• 14.  Type B enlargement of the liver and spleen characteristically occurs in the pre-teen years. Most patients also develop ataxia, peripheral neuropathy, and pulmonary difficulties progress with age. Brain is generally not affected. Treatment There is currently no cure for Niemann-Pick disease. Treatment is supportive.
  • 15. FABRY DISEASE The only X-linked lipid storage disease. Predominantly affecting males. Cause Deficiency of enzyme alpha galactosidase. Resulting in accumulation of globosides in nervous tissue,eyes,kidneysand cardiovascular system. Clinical features Burning pain in arms and legs Cardiomegally Fever Renal impairment
  • 16.  Angiokeratomas (small,non cancerous, reddish purple elevated spots on skin ) on lower part of trunk. Treatment Enzyme replacement therapy Phenytoin or carbamazepine for pain Dialysis or renal transplant.
  • 17. Angiokeratomas
  • 18. Farber’s disease Cause Deficiency of the enzyme called ceramidase. Resulting in accumulation of ceramide in joints , tissues and central nervous system. Clinical features Dyspnea Dysphagia Vomiting Arthritis Horseness Xenthemas Joint contractures
  • 19.  Treatment no specific treatment for Farber’s disease. Most children with the disease die by age 2.
  • 20. Krabbé disease Cause deficiency of the enzyme beta galactactosidase. Resulting in accumulation of galactocerebrosides in white matter of CNS and peripheral nerves. Clinical features Onset usually before age 6 months Hypertonia Seizures Spasticity Irritability Optic atrophy and blindness
  • 21.  Diagnosis Characteristic grouping of cells into globoid bodies in white matter of brain. Demyelination of nerves and degeneration and destruction of brain cells. Treatment No specific treatment Bone marrow tranasplantation helpful in some patients.
  • 22. Metachromatic leukodystrophy Cause Due to deficiency of enzyme arylsulfatase A. Resulting in accumulation of sulfatides in CNS, peripheral nerves and kidneys. Clinical features Normal at birth Develop difficulty in walking and tendency to fall followed by intermittent pain in arms and legs. Progressive loss of vision leading to blindness. Developmental delays. Dementia.
  • 23.  Tteatment Treatment is symptomatic and supportive. Bone marrow transplantation may delay progression of the disease in some casses.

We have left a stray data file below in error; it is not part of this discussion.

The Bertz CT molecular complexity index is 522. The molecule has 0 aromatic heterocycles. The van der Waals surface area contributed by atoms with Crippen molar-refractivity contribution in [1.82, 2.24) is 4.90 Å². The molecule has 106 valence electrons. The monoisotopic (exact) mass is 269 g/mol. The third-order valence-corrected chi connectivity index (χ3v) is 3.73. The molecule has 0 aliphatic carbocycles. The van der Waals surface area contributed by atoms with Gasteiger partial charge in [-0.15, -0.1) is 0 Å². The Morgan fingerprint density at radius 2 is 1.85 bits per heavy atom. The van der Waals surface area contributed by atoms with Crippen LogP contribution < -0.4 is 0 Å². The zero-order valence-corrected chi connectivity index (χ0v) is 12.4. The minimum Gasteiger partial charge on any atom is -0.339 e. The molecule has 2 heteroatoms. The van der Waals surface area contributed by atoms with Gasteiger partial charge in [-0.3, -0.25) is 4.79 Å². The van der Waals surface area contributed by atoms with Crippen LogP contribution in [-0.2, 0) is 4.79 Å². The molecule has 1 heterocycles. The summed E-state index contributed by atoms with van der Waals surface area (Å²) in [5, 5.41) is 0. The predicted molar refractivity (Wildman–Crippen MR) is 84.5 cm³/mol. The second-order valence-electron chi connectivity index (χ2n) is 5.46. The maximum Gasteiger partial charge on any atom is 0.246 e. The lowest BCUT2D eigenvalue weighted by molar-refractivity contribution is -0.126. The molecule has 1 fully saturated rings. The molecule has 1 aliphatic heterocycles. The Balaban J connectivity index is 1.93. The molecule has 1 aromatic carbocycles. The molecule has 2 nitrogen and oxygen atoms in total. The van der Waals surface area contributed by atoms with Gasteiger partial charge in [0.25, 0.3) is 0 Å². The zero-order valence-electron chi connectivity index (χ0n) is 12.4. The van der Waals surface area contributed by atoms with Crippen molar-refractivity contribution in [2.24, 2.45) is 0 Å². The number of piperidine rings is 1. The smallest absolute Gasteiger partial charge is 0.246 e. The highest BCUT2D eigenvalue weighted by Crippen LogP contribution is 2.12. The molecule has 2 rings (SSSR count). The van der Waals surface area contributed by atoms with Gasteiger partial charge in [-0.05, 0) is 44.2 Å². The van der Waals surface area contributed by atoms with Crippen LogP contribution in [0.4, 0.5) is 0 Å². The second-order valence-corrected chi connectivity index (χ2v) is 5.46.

• 24. Gangliosidosis Two groups 1. GM 1 Gangliosidosis5 Cause Due to deficiency of enzyme beta galactosidase Resulting in abnormal storage of acidic lipid materials particularly in nerve cells of central and periphel nervous system.
  • 25.  Types a) Infantile Neurodegeration Seizures Hepatosplenomegally Coarsning of fascial features Skeletal irregularites Distended abdomen Deafness Blindness
  • 26.  Adult type Atrophy Dystonia Corneal clouding Angiokeratomas on lower part of trunk.
  • 27.  GM 2 Gangliosidosis Cause Due to deficiency of enzyme beta hexosaminidase. Types 1. Tay-Sachs disease Cause Due to deficiency of enzyme beta hexosaminidase A. Resulting in accumulation of gangliosides in nerve cells. Clinical features Initially normal Sign and symptoms begin at age of six months
  • 28.  Rapid and progressive neurodegeneration Cherry red spots in retinas Dementia Deafness Blindness Seizures Treatment No specific treatment Symptomatic and supportive Anticonvulsants for seizuress
  • 29.  2. Sandhoff disease Cause Due to deficiency of enzyme beta hexosaminidase A and B. Resulting in accumulation of gangliosides and globosides in nerve cells. Clinical features Same as Tay-sachs disease plus visceral involvement i.e hepatosplenomegally. Treatment Same as Tay-sachs disease.
  • 30. Diagnosis Diagnosis is made through clinical examination, biopsy, genetic testing, molecular analysis of cells or tissues, and enzyme assays (testing a variety of cells or body fluids for enzyme deficiency). In some forms of the disorder, a urine analysis can identify the presence of stored material.
  • 31.  References Lehninger,principles of biochemistry. Stryer,biochemistry.s Lppincott’s,biochemistry. Tietz,clinicil chemistry. CMDT by Lawrence. Online resources http://www.ninds.nih.gov http://emedicine.medscape.com http://www.sharecare.com http://www.britannica.com